The assistance rendered to us by the spiritual nature is nothing like the activities of the three modes, which force us to act contrary to our eternal constitutional identity as pure spiritual individuals. Because the three material modes are presently forcing us to serve material desires, we get a bad experience of servitude. We feel boxed. But service to Krishna in the spiritual world, assisted by the spiritual nature, is not forced service, because there we serve out of spontaneous love, and because there we are in full harmony with nature, which is as fully conscious and fully devoted to the Lord as we are.
So am I free? Or am I boxed?
I am free to choose to associate with the three modes of material nature or with the spiritual mode of pure goodness. Within the three modes, I also have some freedom to choose the mode I prefer. I can, by practice, develop in my life the mode of goodness, the mode of passion, or the mode of ignorance.
The Bhagavad-gita describes the different kinds of work, knowledge, determination, happiness, food, charity, faith, and so on characteristic of each mode. So we have some freedom, in other words, to choose which mode will dictate our desires. And if we like, we can take credit for our successes in fulfilling those dictated desires. But in any case, if I choose to maintain my false ego, I must serve the modes within the cycle of birth and death.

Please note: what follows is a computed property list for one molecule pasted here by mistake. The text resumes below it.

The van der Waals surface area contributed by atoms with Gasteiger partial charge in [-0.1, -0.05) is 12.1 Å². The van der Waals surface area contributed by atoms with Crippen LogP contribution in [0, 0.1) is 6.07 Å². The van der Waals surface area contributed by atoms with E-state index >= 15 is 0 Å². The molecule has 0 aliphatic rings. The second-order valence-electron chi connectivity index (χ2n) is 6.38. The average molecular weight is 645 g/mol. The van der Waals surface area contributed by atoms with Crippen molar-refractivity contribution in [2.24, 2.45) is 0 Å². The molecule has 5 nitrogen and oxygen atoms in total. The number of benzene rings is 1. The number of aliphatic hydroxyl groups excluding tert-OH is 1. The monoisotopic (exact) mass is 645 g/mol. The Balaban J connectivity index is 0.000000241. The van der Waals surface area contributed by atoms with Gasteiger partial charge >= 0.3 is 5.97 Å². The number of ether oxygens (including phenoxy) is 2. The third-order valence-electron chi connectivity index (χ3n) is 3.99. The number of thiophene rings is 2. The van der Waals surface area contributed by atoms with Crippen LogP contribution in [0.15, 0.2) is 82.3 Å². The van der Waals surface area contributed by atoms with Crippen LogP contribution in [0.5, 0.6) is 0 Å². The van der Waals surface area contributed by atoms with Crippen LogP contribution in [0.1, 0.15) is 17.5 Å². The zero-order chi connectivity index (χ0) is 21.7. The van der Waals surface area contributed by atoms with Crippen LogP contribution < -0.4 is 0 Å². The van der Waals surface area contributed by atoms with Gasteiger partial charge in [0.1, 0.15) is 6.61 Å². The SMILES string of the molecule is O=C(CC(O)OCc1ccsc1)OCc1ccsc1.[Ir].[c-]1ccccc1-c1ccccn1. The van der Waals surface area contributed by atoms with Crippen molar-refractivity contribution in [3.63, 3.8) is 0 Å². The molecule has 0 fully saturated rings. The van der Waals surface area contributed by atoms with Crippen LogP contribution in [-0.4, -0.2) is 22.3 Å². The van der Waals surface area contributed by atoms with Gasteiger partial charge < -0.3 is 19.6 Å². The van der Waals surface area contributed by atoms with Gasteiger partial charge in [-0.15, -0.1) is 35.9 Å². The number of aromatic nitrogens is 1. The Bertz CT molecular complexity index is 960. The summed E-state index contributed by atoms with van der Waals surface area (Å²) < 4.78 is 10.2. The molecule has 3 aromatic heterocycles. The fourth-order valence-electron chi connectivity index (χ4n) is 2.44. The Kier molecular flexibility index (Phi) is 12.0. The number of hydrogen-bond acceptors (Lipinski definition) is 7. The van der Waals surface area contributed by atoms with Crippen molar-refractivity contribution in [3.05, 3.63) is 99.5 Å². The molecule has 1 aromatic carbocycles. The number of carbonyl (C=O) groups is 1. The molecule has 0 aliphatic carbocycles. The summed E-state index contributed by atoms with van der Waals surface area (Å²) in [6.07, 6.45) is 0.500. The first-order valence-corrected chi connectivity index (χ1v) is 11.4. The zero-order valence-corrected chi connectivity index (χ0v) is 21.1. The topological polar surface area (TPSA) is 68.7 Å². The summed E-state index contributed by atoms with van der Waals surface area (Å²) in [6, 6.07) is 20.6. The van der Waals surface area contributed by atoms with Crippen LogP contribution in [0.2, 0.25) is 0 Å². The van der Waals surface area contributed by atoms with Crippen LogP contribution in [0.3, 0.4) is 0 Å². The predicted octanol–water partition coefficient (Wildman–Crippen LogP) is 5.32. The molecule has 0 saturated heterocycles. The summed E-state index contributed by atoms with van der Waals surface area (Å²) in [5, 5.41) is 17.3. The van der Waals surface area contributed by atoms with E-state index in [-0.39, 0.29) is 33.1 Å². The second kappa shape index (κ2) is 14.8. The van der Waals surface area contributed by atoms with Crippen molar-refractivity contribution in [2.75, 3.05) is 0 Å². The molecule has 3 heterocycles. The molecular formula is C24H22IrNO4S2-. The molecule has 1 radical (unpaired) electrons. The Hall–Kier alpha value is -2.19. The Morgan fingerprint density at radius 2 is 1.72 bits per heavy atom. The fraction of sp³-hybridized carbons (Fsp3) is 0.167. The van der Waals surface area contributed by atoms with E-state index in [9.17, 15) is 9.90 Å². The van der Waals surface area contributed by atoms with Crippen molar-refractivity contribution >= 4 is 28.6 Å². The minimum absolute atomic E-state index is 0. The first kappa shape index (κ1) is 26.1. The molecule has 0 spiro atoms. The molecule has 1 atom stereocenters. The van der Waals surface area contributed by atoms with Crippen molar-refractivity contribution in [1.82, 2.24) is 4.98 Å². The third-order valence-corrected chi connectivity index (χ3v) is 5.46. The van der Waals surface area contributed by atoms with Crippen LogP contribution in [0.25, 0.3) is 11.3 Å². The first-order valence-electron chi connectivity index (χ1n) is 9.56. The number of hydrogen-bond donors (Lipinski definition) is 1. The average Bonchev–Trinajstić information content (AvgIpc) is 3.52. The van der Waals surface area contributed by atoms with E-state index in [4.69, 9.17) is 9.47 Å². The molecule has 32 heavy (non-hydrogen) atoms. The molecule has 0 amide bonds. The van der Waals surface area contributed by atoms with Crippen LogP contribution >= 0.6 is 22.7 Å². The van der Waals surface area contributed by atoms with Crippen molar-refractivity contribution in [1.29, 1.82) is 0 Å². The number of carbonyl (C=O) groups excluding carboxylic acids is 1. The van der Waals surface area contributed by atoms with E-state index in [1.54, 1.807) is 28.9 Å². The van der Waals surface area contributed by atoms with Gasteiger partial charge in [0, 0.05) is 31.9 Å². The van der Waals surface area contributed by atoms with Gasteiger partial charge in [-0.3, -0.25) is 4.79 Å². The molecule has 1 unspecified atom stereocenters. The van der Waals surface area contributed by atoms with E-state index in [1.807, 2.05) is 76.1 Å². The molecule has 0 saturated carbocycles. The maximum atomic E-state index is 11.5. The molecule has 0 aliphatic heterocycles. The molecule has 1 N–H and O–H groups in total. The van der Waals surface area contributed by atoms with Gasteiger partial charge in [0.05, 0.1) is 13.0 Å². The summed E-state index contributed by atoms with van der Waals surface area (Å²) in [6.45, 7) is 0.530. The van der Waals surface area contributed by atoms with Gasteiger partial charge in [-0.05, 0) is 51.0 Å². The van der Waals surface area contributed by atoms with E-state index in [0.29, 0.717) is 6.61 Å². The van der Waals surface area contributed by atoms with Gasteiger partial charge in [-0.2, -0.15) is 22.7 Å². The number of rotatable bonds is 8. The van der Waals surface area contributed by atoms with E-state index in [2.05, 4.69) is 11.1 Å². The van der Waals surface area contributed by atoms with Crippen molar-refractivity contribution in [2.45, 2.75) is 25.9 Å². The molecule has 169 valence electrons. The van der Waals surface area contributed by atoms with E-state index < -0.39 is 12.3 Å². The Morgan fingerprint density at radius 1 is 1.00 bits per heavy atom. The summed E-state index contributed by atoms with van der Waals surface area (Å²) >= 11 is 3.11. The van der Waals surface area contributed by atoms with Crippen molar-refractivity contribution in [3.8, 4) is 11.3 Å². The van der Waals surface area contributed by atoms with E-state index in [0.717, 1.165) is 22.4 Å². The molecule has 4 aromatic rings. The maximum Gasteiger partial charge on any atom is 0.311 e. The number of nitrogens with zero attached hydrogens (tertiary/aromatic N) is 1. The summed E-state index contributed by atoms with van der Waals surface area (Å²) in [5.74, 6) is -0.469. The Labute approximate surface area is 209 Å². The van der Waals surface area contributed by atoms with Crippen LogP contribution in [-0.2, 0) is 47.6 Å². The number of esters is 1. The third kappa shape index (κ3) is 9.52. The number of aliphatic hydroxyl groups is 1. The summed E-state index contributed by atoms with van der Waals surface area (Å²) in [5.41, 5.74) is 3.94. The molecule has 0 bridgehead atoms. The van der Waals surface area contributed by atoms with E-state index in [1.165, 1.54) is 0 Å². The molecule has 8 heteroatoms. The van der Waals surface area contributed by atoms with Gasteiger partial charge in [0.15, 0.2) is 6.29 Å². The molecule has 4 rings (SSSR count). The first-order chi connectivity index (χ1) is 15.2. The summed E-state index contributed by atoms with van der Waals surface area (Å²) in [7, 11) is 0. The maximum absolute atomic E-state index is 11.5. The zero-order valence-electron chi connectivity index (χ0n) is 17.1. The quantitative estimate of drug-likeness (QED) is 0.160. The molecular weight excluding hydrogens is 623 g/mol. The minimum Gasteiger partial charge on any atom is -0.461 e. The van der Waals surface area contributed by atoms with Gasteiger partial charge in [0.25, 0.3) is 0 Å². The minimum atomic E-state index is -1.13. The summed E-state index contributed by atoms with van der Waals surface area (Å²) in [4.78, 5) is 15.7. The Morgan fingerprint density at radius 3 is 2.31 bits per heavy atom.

I may also, however, choose to develop the mode of pure goodness through the practice of bhakti in the association of pure devotees of Krishna. If I thus choose to revive my original Krishna consciousness, then I gradually regain my pure status as an eternal servant of Krishna, free to render Him varieties of devotional service with the full cooperation of His deathless spiritual nature.
Clearing up some misconceptions about the "Hindu Trinity"
From Back to Godhead Magazine, Vol. 17, No. 6 (June 1982)
The three interesting-looking persons depicted here are Brahma, the world-creator, Vishnu, the world-maintainer, and Shiva, the world-destroyer. Perhaps you’ve heard them characterized in that very misleading cliché of introductory World Religions texts as “the Hindu trinity.” And perhaps you’re simply inclined to dismiss them as the fanciful projections of a primitive mythologizing imagination run riot. But, if you go to the proper sources, the venerable Vedic texts Bhagavad-gita and Srimad-Bhagavatam, you’ll find Brahma, Vishnu, and Shiva accurately explained in the context of an exacting and comprehensive account of God and His creation, an account that is unrivaled in completeness and coherence by any other philosophical, scientific, or religious literature, and that is not only intellectually satisfying but also aesthetically captivating and spiritually fulfilling.